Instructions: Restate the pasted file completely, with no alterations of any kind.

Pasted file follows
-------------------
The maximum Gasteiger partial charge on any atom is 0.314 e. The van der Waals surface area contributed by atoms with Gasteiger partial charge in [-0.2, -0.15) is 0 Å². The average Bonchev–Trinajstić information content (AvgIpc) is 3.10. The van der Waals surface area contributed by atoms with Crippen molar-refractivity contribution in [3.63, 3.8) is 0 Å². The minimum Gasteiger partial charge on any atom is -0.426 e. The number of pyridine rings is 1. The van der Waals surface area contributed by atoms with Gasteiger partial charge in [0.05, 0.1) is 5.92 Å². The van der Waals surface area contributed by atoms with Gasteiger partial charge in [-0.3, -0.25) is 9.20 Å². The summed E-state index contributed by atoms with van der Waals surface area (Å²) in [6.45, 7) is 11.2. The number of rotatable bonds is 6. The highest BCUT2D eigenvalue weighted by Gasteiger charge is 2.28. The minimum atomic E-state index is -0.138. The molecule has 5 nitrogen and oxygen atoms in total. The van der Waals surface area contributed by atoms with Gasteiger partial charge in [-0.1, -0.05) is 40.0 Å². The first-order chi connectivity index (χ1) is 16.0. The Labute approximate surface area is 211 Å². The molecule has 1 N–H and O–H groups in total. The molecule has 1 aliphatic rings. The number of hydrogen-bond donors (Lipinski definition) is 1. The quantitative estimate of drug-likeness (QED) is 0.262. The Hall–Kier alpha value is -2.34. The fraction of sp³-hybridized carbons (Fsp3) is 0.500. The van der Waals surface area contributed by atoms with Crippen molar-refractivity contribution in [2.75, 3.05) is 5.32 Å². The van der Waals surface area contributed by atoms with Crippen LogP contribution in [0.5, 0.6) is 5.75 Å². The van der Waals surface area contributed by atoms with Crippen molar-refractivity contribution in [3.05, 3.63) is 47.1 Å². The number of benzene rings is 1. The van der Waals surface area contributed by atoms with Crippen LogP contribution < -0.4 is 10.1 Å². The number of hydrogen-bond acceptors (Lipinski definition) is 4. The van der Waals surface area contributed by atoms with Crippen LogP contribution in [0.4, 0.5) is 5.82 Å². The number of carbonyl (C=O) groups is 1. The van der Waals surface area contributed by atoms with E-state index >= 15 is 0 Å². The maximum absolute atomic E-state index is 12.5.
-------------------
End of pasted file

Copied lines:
The maximum Gasteiger partial charge on any atom is 0.314 e. The van der Waals surface area contributed by atoms with Gasteiger partial charge in [-0.2, -0.15) is 0 Å². The average Bonchev–Trinajstić information content (AvgIpc) is 3.10. The van der Waals surface area contributed by atoms with Crippen molar-refractivity contribution in [3.63, 3.8) is 0 Å². The minimum Gasteiger partial charge on any atom is -0.426 e. The number of pyridine rings is 1. The van der Waals surface area contributed by atoms with Gasteiger partial charge in [0.05, 0.1) is 5.92 Å². The van der Waals surface area contributed by atoms with Gasteiger partial charge in [-0.3, -0.25) is 9.20 Å². The summed E-state index contributed by atoms with van der Waals surface area (Å²) in [6.45, 7) is 11.2. The number of rotatable bonds is 6. The highest BCUT2D eigenvalue weighted by Gasteiger charge is 2.28. The minimum atomic E-state index is -0.138. The molecule has 5 nitrogen and oxygen atoms in total. The van der Waals surface area contributed by atoms with Gasteiger partial charge in [-0.1, -0.05) is 40.0 Å². The first-order chi connectivity index (χ1) is 16.0. The Labute approximate surface area is 211 Å². The molecule has 1 N–H and O–H groups in total. The molecule has 1 aliphatic rings. The number of hydrogen-bond donors (Lipinski definition) is 1. The quantitative estimate of drug-likeness (QED) is 0.262. The Hall–Kier alpha value is -2.34. The fraction of sp³-hybridized carbons (Fsp3) is 0.500. The van der Waals surface area contributed by atoms with Crippen molar-refractivity contribution in [2.75, 3.05) is 5.32 Å². The van der Waals surface area contributed by atoms with Crippen LogP contribution in [0.5, 0.6) is 5.75 Å². The van der Waals surface area contributed by atoms with Crippen molar-refractivity contribution in [3.05, 3.63) is 47.1 Å². The number of benzene rings is 1. The van der Waals surface area contributed by atoms with Crippen LogP contribution < -0.4 is 10.1 Å². The number of hydrogen-bond acceptors (Lipinski definition) is 4. The van der Waals surface area contributed by atoms with Crippen LogP contribution in [0.4, 0.5) is 5.82 Å². The number of carbonyl (C=O) groups is 1. The van der Waals surface area contributed by atoms with E-state index >= 15 is 0 Å². The maximum absolute atomic E-state index is 12.5.